The opinion of the court was delivered by: Pisano, District Judge.
This is a Hatch-Waxman patent infringement action brought by Plaintiffs AstraZeneca AB, Aktiebolaget Hassle, AstraZeneca LP, KBI Inc. and KBI-E Inc. (collectively, "AstraZeneca" or "Plaintiffs") against defendants Hanmi, Inc., Hanmi Pharmaceutical Co., Ltd., Hanmi Fine Chemical Co., Ltd. and Hanmi Holdings Co., Ltd. (collectively, "Hanmi" or "Defendants"). Presently before the Court are five motions by Hanmi seeking summary judgment. The Court heard oral argument on three of the motions on June 20, 2012, and decides the remaining motions without oral argument pursuant to Federal Rule of Civil Procedure 78. This Opinion addresses two of the five pending motions -- those motions designated by the parties as Motion No. 1 and Motion No. 5. The remaining motions shall be addressed in a separate Opinion. For the reasons below, the Court denies Hanmi's Motions No. 1 and No. 5.
AstraZeneca is the holder of approved NDA No. 21-553 permitting the marketing and sale of AstraZeneca's esomeprazole magnesium product known as Nexium. Esomeprazole is the (--) or S enantiomer of omeprazole, which is a drug known as a proton pump inhibitor. Nexium is used for the treatment of four indications: treatment of gastroesophageal reflux disease (GERD); risk reduction of NSAID associated gastric ulcer; H. pylori eradication to reduce the risk of duodenal ulcer recurrence; and pathological hypersecretory conditions including Zollinger-Ellison syndrome. Hanmi has submitted New Drug Application No. 202342 to the United States Food and Drug Administration ("FDA") seeking approval to market esomeprazole strontium capsules in the United States to treat these same indications. Hanmi provided notice to Plaintiffs in December 2010 that it intends to market its esomeprazole strontium products before the expiration United States Patent No. 5,714,504 ("the '504 patent") and United States Patent No. 5,877,192 ("the '192 patent"), which are owned by Plaintiff AstraZeneca AB and listed in the FDA's Orange Book as covering the Nexium product and its uses. This lawsuit followed. The patents-in-suit cover pharmaceutical compositions containing alkaline salts of esomeprazole and methods of use thereof.
II. SUMMARY JUDGMENT MOTIONS
A court shall grant summary judgment under Rule 56 of the Federal Rules of Civil Procedure "if the movant shows that there is no genuine dispute as to any material fact and the movant is entitled to judgment as a matter of law." Fed. R. Civ. P. 56(a). The substantive law identifies which facts are critical or "material." Anderson v. Liberty Lobby, Inc., 477 U.S. 242, 248 (1986). A material fact raises a "genuine" issue "if the evidence is such that a reasonable jury could return a verdict" for the non-moving party. Healy v. N.Y. Life Ins. Co., 860 F.2d 1209, 1219 n.3 (3d Cir. 1988).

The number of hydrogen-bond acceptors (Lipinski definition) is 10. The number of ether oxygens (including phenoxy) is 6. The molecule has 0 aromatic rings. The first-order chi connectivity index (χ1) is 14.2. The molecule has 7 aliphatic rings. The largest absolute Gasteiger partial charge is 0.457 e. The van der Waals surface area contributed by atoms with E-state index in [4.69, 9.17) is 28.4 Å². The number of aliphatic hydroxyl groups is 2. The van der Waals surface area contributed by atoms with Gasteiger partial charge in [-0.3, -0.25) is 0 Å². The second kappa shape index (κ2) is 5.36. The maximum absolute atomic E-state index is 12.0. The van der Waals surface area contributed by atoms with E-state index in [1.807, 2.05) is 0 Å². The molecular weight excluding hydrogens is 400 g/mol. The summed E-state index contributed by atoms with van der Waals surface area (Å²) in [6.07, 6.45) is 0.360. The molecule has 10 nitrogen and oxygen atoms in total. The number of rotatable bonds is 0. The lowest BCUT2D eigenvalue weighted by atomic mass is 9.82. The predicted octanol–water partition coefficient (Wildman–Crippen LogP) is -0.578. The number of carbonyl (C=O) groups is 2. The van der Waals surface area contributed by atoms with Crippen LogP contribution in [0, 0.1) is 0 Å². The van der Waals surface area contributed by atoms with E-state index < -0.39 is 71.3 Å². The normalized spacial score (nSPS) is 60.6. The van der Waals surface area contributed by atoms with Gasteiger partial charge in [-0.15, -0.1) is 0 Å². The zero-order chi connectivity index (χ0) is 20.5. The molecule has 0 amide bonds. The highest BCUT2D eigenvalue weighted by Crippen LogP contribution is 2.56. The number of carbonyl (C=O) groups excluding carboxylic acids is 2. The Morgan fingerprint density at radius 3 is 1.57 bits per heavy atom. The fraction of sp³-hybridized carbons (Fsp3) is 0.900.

On a summary judgment motion, the moving party must show, first, that no genuine issue of material fact exists. Celotex Corp. v. Catrett, 477 U.S. 317, 323 (1986). If the moving party makes this showing, the burden shifts to the non-moving party to present evidence that a genuine fact issue compels a trial. Id. at 324. The non-moving party must then offer admissible evidence that establishes a genuine issue of material fact, id., not just "some metaphysical doubt as to the material facts." Matsushita Elec. Indus. Co. v. Zenith Radio Corp., 475 U.S. 574, 586 (1986).
The Court must consider all facts and their logical inferences in the light most favorable to the non-moving party. Pollock v. American Tel. & Tel. Long Lines, 794 F.2d 860, 864 (3d Cir. 1986). The Court shall not "weigh the evidence and determine the truth of the matter," but need determine only whether a genuine issue necessitates a trial. Anderson, 477 U.S. at 249. If the non-moving party fails to demonstrate proof beyond a "mere scintilla" of evidence that a genuine issue of material fact exists, then the Court must grant summary judgment. Big Apple BMW v. BMW of North America, 974 F.2d 1358, 1363 (3d Cir. 1992).
B. Motion No. 1 - Non-Infringement Of U.S. Patent No. 5,877,192
In its first motion, Hanmi seeks judgment of non-infringement of claims 1-11, 13-18 and 20-23 of the '192 patent. A patent infringement analysis proceeds in two steps-the first is proper construction of the relevant claims, and the second is a comparison of those claims to the accused product or method. Abbott Labs. v. Sandoz, Inc., 566 F.3d 1282, 1288 (Fed. Cir. 2009). To prove infringement, the patentee must show that an accused product or method is within the claim limitations of the patent-in-suit either literally or under the doctrine of equivalents. See Amgen Inc. v. F. Hoffman-LA Roche Ltd, 580 F.3d 1340, 1374; Warner Jenkinson Co., Inc. v. Hilton Davis Chem. Co., 520 U.S. 17, 21, 117 S.Ct. 1040, 137 L.Ed.2d 146 (1997). "A patent is infringed if any claim is infringed ... for each claim is a separate statement of the patented invention." Pall Corp. v. Micron Separations, Inc., 66 F.3d 1211, 1220 (Fed.Cir.1995).
The '192 patent describes and claims a method for treating gastric acid related diseases with esomeprazole, and a method for the production of an esomeprazole-containing medicament for treating gastric acid related diseases. The claimed inventions are based on the discovery that esomeprazole has certain improved properties, and provides certain biological benefits, as compared to the prior art racematic compound omeprazole. For example, the inventors discovered that, compared to omeprazole, esomeprazole decreases the variation between individuals in plasma levels.
Those improved biological properties of esomeprazole versus omeprazole are reflected in the claims of the '192 patent. All of the claims at issue reflect at least one advantageous biological result as compared to omeprazole. By ...